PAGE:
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Sonoma County's median home price dipped to its lowest level in more than 2 1/2 years in October as investors and first-time buyers purchased large numbers of financially distressed properties.

The median sales price for a single-family home dipped to $310,000, down almost 10 percent from September, according to The Press Democrat monthly housing report compiled by Coldwell Banker manager Rick Laws.

It is the lowest level since February 2009, when the median fell to $305,000 — the record low since prices began their slide more than four years ago.

Other sales data don't indicate that home values overall are dropping, Laws said. Instead, the numbers tell a story of available buyers concentrating purchases among lower-priced starter homes.

Even so, he acknowledged, the large numbers of foreclosures and short sales suggest that home owners may have a long wait before prices rebound.

"It will happen," Laws said, "but we can't see it from here."

Home prices climbed steadily for a decade, pushing the median to a record high of $619,000 in August 2005. But today, many homes are selling for about the same price as they did in 2001, and more than a quarter of county borrowers owe more on their mortgages than their homes are worth.

In October, buyers purchased 409 single-family homes in Sonoma County, up 5 percent from September and up 28 percent from a year earlier. Almost half those sales involved foreclosures or short sales, which are homes selling for less than the amount of the mortgage.

Sales data for the first 10 months of the year show divergent trends in two key price segments.

Through October, sales of starter homes priced under $300,000 have increased 41 percent over the same period from a year earlier. But sales have dropped 19 percent in what is typically considered the "move-up" market segment of $400,000 to $700,000.

Cary Bertolone, co-owner of Bertolone Realty in Santa Rosa, said "the uncertainty of world economies" seems responsible for both sale trends.

At the low end of the market, he said, investors are moving funds and purchasing homes for rental properties.

But plenty of existing homeowners are too nervous to consider buying more expensive homes today.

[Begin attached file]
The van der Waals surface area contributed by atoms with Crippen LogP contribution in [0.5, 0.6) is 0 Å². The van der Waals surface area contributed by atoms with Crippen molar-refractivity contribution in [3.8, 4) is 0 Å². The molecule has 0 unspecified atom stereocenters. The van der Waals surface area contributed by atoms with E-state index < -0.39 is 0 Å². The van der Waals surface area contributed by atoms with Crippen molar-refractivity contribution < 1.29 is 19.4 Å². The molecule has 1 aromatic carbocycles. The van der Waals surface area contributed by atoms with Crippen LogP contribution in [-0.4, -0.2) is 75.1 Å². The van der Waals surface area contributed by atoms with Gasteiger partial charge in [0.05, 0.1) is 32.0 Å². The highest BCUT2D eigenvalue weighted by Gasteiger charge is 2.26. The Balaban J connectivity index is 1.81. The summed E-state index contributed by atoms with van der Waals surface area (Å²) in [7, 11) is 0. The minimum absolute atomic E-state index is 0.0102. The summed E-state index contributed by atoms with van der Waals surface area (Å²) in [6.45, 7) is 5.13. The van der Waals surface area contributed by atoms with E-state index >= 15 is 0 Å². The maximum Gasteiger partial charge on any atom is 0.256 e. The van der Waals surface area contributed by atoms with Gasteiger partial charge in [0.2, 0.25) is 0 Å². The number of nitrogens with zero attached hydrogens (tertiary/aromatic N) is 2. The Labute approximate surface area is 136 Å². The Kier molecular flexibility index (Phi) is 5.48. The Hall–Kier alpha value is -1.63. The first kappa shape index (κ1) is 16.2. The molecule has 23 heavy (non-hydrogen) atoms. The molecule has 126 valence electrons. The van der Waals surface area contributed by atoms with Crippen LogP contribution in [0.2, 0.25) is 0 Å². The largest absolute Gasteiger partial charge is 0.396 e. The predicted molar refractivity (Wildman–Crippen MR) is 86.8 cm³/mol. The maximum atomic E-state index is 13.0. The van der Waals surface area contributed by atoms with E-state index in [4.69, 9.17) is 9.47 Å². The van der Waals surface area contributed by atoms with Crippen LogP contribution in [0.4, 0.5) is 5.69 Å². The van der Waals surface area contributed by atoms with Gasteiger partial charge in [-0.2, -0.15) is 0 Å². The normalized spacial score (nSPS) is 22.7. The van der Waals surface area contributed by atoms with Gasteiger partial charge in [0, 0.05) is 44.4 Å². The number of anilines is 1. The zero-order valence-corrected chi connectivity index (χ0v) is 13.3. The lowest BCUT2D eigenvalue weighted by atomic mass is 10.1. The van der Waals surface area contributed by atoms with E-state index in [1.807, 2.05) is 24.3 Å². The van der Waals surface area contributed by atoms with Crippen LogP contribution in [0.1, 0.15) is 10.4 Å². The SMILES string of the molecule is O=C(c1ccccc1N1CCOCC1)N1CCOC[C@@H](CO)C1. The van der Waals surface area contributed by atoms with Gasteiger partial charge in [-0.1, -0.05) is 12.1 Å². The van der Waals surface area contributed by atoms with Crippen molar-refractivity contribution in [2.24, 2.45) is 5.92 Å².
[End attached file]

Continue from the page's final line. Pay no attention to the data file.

"People are being conservative," Bertolone said. "They're trying to stay within their means."

John Duran, president of the Santa Rosa chapter of the North Bay Association of Realtors, agreed "the confidence isn't coming from the general public" but from investors.

"They're pulling their funds out of stocks" and out of accounts earning low interest rates, he said. Those investors are purchasing rental properties that are selling for roughly half the price of six years ago.

About a fifth of Bay Area home sales involve investors, according to real estate information firm DataQuick.

Laws said buyers this fall have fewer choices in the starter segment of the market. The lack of inventory is forcing some to buy "rougher," lower-priced foreclosures or to purchase short sales.

The number of available short sales on the market at the end of October reached a record-low 279 homes, nearly half the number for sale a year ago.

Meanwhile, last month the median sales price for a foreclosure taken back by a lender hit a record low for the current real estate cycle of $236,600, down 18 percent from a year earlier. In contrast, the median price for a short sale in October was $275,000 and $395,000 for a sale where the owner had some equity in the home.

Adam Menconi, an agent with Artisan Sotheby's International in Santa Rosa, said homes in such prestigious areas as Fountaingrove may see prices slip further, in part because any distressed sales in those neighborhoods become the new basis for comparison for future home appraisals.

For those looking for better days, Menconi said, "I think we're at least four years out before you see any solid appreciation, four or five years out."